A bill that would pave the way for the destruction of the historic Cow Palace encountered its first roadblock Tuesday when a state Senate committee decided against taking any action.
The bill would have declared the arena surplus property and allow Daly City officials to begin negotiations with the state to purchase the site.
“The committee felt that there should be some further discussion between the two sides and I’m committed to doing that,” Yee said. “This is very important — no community should stand for what’s been happening to Bayshore for the last 20 years — they don’t even have basic amenities.”
Daly City officials have been hoping to convert the state-owned site on Geneva Avenue into a resident-friendly center filled with a grocery store, a school and homes. The state Senate committee asked Yee to mediate negotiations between the Cow Palace board of directors and Daly City officials in the hopes of coming up with a solution.
City Manager Patricia Martel, however, was doubtful that the city will be able to resume negotiations.
“We’ve been working with them for several years and none of that has resulted in any kind of cooperative decision because their interests are not the interests of Daly City,” she said. “However, if we get an opportunity to negotiate directly with the state, our chances of striking an agreement might be greatly improved.”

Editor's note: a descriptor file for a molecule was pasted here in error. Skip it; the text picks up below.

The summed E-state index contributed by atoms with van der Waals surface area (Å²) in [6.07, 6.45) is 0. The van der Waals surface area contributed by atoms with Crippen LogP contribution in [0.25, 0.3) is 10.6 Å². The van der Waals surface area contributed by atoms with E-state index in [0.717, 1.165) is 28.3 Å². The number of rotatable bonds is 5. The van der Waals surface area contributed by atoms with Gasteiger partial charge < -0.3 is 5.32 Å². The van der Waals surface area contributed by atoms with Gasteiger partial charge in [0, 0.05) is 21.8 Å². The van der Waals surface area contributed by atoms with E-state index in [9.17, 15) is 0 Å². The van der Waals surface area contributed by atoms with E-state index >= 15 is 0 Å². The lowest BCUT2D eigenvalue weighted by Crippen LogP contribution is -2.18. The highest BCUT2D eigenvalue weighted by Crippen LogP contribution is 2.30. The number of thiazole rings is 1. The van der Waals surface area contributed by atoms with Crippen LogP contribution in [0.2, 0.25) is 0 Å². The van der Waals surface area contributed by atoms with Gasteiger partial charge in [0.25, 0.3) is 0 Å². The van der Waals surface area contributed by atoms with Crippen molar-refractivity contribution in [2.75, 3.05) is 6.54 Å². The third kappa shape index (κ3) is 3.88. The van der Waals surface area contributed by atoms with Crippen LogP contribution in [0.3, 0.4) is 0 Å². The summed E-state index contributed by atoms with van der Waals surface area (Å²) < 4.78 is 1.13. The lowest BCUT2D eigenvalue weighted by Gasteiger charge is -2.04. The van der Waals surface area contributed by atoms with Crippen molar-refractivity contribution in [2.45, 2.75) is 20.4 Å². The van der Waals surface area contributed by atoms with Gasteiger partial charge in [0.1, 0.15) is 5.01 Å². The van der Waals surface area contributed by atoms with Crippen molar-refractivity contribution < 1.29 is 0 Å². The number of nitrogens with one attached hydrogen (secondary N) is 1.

After Yee introduced the bill in February, the Cow Palace board of directors put out a request for proposals from developers to transform the 13-acre parking lot adjacent to the arena into a retail hub.
“Just because negotiations break down doesn’t mean you have to pass a bill that would sell the property,” said state Sen. Sheila Kuehl, a member of the committee. “We want them to come back to the table.”
Cow Palace boardmember Mara Kopp was happy with the committee’s decision and said she was more than happy to negotiate with Daly City.
Yee said he hoped to bring the bill back to the committee in one or two weeks.